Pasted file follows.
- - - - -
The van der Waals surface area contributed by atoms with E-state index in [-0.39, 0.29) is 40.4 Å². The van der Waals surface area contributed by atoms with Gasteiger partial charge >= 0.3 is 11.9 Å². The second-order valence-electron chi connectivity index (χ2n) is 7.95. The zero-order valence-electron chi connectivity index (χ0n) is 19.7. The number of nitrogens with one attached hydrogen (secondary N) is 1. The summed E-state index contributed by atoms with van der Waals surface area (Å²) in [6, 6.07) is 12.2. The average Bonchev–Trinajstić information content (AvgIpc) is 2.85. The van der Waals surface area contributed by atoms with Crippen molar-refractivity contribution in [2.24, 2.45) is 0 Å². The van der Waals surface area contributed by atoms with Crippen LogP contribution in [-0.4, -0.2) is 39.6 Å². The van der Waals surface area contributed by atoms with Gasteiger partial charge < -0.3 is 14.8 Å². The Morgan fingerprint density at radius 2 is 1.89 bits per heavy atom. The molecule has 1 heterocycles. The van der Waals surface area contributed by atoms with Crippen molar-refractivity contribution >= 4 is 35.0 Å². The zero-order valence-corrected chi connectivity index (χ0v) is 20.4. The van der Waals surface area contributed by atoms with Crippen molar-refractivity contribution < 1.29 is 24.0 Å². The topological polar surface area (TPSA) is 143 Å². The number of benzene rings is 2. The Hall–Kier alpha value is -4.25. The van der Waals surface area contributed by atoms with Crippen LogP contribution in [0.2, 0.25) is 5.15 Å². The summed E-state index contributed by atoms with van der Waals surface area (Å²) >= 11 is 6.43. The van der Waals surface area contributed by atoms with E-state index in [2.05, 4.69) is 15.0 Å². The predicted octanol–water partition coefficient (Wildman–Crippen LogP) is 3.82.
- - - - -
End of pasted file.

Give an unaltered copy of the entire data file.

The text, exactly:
The van der Waals surface area contributed by atoms with E-state index in [-0.39, 0.29) is 40.4 Å². The van der Waals surface area contributed by atoms with Gasteiger partial charge >= 0.3 is 11.9 Å². The second-order valence-electron chi connectivity index (χ2n) is 7.95. The zero-order valence-electron chi connectivity index (χ0n) is 19.7. The number of nitrogens with one attached hydrogen (secondary N) is 1. The summed E-state index contributed by atoms with van der Waals surface area (Å²) in [6, 6.07) is 12.2. The average Bonchev–Trinajstić information content (AvgIpc) is 2.85. The van der Waals surface area contributed by atoms with Crippen molar-refractivity contribution in [2.24, 2.45) is 0 Å². The van der Waals surface area contributed by atoms with Crippen LogP contribution in [-0.4, -0.2) is 39.6 Å². The van der Waals surface area contributed by atoms with Gasteiger partial charge < -0.3 is 14.8 Å². The Morgan fingerprint density at radius 2 is 1.89 bits per heavy atom. The molecule has 1 heterocycles. The van der Waals surface area contributed by atoms with Crippen molar-refractivity contribution >= 4 is 35.0 Å². The zero-order valence-corrected chi connectivity index (χ0v) is 20.4. The van der Waals surface area contributed by atoms with Crippen molar-refractivity contribution < 1.29 is 24.0 Å². The topological polar surface area (TPSA) is 143 Å². The number of benzene rings is 2. The Hall–Kier alpha value is -4.25. The van der Waals surface area contributed by atoms with Crippen LogP contribution in [0.2, 0.25) is 5.15 Å². The summed E-state index contributed by atoms with van der Waals surface area (Å²) >= 11 is 6.43. The van der Waals surface area contributed by atoms with E-state index in [2.05, 4.69) is 15.0 Å². The predicted octanol–water partition coefficient (Wildman–Crippen LogP) is 3.82.